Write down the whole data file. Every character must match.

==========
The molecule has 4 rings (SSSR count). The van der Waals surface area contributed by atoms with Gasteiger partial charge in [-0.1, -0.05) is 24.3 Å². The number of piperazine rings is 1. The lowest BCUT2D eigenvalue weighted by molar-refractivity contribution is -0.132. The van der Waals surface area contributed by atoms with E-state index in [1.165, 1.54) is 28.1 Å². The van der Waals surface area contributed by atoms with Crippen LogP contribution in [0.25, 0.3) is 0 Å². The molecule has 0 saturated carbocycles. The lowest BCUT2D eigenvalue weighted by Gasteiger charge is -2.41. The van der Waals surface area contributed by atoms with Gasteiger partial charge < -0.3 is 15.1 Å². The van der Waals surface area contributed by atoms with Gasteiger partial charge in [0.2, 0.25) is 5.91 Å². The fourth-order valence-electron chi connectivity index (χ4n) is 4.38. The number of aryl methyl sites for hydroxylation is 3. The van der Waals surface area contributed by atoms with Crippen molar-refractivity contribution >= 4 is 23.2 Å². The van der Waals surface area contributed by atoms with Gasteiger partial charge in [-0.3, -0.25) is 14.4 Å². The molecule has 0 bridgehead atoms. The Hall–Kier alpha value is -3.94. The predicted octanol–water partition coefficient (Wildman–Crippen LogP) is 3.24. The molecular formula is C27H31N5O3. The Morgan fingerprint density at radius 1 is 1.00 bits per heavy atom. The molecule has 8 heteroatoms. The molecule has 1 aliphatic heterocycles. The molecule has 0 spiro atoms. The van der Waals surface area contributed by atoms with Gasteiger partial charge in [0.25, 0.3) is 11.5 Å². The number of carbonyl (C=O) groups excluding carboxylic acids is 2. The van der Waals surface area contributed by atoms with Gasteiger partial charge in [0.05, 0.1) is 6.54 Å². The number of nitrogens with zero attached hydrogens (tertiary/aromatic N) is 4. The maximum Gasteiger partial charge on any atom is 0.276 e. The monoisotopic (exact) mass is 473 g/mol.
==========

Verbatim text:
The molecule has 4 rings (SSSR count). The van der Waals surface area contributed by atoms with Gasteiger partial charge in [-0.1, -0.05) is 24.3 Å². The number of piperazine rings is 1. The lowest BCUT2D eigenvalue weighted by molar-refractivity contribution is -0.132. The van der Waals surface area contributed by atoms with E-state index in [1.165, 1.54) is 28.1 Å². The van der Waals surface area contributed by atoms with Crippen LogP contribution in [0.25, 0.3) is 0 Å². The molecule has 0 saturated carbocycles. The lowest BCUT2D eigenvalue weighted by Gasteiger charge is -2.41. The van der Waals surface area contributed by atoms with Gasteiger partial charge < -0.3 is 15.1 Å². The van der Waals surface area contributed by atoms with Gasteiger partial charge in [0.2, 0.25) is 5.91 Å². The fourth-order valence-electron chi connectivity index (χ4n) is 4.38. The number of aryl methyl sites for hydroxylation is 3. The van der Waals surface area contributed by atoms with Crippen molar-refractivity contribution >= 4 is 23.2 Å². The van der Waals surface area contributed by atoms with Gasteiger partial charge in [-0.3, -0.25) is 14.4 Å². The molecule has 0 bridgehead atoms. The Hall–Kier alpha value is -3.94. The predicted octanol–water partition coefficient (Wildman–Crippen LogP) is 3.24. The molecular formula is C27H31N5O3. The Morgan fingerprint density at radius 1 is 1.00 bits per heavy atom. The molecule has 8 heteroatoms. The molecule has 1 aliphatic heterocycles. The molecule has 0 spiro atoms. The van der Waals surface area contributed by atoms with Gasteiger partial charge in [0.25, 0.3) is 11.5 Å². The number of carbonyl (C=O) groups excluding carboxylic acids is 2. The van der Waals surface area contributed by atoms with Gasteiger partial charge in [0.05, 0.1) is 6.54 Å². The number of nitrogens with zero attached hydrogens (tertiary/aromatic N) is 4. The maximum Gasteiger partial charge on any atom is 0.276 e. The monoisotopic (exact) mass is 473 g/mol.